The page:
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  1. Not impossible, generally dew points are too high in GFS. So in reality I'd expect the LCL (convective cloud base) to be a fair bit higher than shown by GFS. A higher LCL reduces tornado risk.
  2. Elevated convection in the morning across the SW and Wales where the in the areas where mid level cloud abundant, here CAPE around 750Jkg, so lightning and heavy precipitation the main hazards. Although some mid-level cloud extends further east towards southeast England drier higher level air should prevent much elevated convection here. Pic 1: 10/0600 UTC Mid Level Clouds from EC Pic 2: SkewT to from GFS valid over mid Wales at 10/0600 UTC This elevated convection then extends north as the upper trough which assists in de-stabilising the zone pushes northwards, it is then the question whether the cap that exists to the E of this zone can be broken and release, always a close call in these events but a combination of surface heating and convergence (including from outflows left by the elevated convection earlier in the day) could combine to release some isolated but extremely violent thunderstorms (>2500Jkg of CAPE, with very large hail, strong winds, frequent lightning and incredible precipitation rates possible). Difficult to judge area at the highest risk from these....but I'd guess a zone from Wilshire towards Greater Manchester....and these could take well into the day early evening to fire (if they do at all). Pic 3: SkewT to from GFS valid over West Midlands at 10/1800 UTC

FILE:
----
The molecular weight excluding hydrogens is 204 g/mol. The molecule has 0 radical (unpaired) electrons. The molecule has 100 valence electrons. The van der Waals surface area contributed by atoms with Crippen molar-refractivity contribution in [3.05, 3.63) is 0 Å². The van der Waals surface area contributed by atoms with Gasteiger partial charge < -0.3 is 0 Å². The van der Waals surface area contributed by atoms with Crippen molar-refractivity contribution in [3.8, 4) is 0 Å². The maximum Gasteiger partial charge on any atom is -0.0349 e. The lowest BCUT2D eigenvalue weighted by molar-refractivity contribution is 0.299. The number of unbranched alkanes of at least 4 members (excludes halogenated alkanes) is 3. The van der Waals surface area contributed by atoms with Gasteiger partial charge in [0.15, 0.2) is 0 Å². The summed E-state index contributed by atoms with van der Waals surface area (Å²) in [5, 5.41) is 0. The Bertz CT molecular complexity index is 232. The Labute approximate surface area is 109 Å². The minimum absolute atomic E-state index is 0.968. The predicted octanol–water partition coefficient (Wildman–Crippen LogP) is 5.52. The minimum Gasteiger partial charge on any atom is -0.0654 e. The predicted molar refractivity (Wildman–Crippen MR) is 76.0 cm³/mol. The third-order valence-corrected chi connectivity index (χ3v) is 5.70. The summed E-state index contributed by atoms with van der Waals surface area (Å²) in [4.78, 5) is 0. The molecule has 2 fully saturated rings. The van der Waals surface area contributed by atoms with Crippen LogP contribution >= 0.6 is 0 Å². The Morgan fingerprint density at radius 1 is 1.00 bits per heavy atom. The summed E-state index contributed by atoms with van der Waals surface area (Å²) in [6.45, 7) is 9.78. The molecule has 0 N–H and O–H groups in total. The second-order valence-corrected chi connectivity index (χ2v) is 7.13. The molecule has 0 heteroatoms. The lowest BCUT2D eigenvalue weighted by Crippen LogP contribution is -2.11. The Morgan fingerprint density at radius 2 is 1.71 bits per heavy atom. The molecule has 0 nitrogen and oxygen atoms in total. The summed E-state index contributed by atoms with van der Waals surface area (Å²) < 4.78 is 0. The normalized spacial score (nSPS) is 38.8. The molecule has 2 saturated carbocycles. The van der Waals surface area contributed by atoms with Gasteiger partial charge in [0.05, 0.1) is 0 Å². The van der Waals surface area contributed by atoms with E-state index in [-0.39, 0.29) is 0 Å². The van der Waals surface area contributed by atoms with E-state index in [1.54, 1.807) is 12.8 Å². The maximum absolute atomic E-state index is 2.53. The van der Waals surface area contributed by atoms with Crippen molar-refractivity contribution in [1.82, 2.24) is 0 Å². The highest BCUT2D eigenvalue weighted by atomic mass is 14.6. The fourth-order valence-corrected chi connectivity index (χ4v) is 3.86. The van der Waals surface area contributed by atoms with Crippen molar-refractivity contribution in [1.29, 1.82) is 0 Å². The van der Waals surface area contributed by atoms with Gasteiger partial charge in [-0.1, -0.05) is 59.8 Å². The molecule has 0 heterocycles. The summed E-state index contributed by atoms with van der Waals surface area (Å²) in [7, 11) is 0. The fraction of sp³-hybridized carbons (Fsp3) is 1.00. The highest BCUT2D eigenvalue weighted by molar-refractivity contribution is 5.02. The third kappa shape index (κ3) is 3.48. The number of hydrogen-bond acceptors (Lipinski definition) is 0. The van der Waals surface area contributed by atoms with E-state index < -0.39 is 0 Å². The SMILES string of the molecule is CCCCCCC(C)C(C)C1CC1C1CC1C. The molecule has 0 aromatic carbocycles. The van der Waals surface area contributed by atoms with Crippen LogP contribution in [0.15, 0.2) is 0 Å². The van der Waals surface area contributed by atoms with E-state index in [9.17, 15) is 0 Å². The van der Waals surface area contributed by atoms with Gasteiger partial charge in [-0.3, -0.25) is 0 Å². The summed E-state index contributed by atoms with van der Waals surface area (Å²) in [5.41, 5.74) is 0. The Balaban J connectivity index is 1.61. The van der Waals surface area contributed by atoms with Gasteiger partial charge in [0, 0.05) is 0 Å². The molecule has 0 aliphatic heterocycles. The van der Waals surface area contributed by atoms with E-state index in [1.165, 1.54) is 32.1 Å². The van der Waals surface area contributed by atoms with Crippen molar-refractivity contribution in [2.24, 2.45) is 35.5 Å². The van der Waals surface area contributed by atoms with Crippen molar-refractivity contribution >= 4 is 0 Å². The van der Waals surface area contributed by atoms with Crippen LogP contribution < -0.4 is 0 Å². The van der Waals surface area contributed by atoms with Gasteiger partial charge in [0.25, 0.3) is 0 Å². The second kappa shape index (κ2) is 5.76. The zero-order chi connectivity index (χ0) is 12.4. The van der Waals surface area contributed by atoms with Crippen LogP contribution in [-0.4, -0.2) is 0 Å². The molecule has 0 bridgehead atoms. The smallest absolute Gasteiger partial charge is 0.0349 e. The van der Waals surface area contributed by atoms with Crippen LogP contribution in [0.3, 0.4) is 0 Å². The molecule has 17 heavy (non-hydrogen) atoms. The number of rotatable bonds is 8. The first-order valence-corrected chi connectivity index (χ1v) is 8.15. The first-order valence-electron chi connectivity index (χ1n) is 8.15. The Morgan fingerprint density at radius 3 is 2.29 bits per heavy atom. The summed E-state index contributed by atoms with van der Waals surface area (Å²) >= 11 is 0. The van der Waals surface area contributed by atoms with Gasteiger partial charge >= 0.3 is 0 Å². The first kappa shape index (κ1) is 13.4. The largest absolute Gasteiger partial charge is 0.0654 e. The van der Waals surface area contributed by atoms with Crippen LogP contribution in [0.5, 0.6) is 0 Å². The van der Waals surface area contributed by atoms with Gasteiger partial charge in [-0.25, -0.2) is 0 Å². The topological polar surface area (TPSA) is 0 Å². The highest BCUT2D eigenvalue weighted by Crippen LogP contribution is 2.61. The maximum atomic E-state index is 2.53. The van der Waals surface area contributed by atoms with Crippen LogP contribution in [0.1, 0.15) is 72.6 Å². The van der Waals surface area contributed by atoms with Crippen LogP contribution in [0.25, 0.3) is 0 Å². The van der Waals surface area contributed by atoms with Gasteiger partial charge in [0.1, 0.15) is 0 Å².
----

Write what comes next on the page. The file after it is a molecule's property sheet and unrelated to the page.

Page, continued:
3. Agreed it's very complex statistics. The main point I was trying to draw out of it is the broadscale synoptics (especially mid-upper troposphere) are the key measures via which NWP centres compare each other against. Generally NWP is not optimised for any one thing (surface temperatures, snowfall accumulations, tropical cyclones, snow depths, wind speeds) and we must look at the individual fields with that in mind. It's all a compromise, with the main aims of development being to perform well against others NWP models in the bench mark statistical skill scores (which correlates with give broadscale forecasting). Although I suspect the GFS may sacrifice this slightly to better resolved some of the non-linear features such as cold pools with severe convection, which is used for initialisation and boundary conditions for higher resolution models run across the USA....these often mess up the broadscale!